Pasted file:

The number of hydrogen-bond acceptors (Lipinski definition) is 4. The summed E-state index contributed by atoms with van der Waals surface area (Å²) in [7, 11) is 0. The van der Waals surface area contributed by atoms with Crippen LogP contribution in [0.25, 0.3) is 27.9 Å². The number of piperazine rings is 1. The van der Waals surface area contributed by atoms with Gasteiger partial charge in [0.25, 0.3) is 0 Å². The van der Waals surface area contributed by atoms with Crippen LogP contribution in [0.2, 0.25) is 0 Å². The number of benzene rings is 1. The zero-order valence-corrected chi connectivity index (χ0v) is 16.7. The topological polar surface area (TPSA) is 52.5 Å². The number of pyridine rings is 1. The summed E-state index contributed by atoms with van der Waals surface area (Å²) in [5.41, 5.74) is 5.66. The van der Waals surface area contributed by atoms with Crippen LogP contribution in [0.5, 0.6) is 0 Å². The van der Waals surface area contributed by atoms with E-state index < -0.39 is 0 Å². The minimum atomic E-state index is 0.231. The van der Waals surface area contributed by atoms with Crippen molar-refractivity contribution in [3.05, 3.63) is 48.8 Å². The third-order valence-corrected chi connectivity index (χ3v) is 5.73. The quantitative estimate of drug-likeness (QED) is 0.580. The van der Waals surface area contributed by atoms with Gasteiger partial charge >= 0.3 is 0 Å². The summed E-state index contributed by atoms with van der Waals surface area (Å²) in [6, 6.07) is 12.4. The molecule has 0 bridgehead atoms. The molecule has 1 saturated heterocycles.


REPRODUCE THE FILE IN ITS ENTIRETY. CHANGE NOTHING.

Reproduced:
The number of hydrogen-bond acceptors (Lipinski definition) is 4. The summed E-state index contributed by atoms with van der Waals surface area (Å²) in [7, 11) is 0. The van der Waals surface area contributed by atoms with Crippen LogP contribution in [0.25, 0.3) is 27.9 Å². The number of piperazine rings is 1. The van der Waals surface area contributed by atoms with Gasteiger partial charge in [0.25, 0.3) is 0 Å². The van der Waals surface area contributed by atoms with Crippen LogP contribution in [0.2, 0.25) is 0 Å². The number of benzene rings is 1. The zero-order valence-corrected chi connectivity index (χ0v) is 16.7. The topological polar surface area (TPSA) is 52.5 Å². The number of pyridine rings is 1. The summed E-state index contributed by atoms with van der Waals surface area (Å²) in [5.41, 5.74) is 5.66. The van der Waals surface area contributed by atoms with Crippen LogP contribution in [0.5, 0.6) is 0 Å². The van der Waals surface area contributed by atoms with E-state index < -0.39 is 0 Å². The minimum atomic E-state index is 0.231. The van der Waals surface area contributed by atoms with Crippen molar-refractivity contribution in [3.05, 3.63) is 48.8 Å². The third-order valence-corrected chi connectivity index (χ3v) is 5.73. The quantitative estimate of drug-likeness (QED) is 0.580. The van der Waals surface area contributed by atoms with Gasteiger partial charge >= 0.3 is 0 Å². The summed E-state index contributed by atoms with van der Waals surface area (Å²) in [6, 6.07) is 12.4. The molecule has 0 bridgehead atoms. The molecule has 1 saturated heterocycles.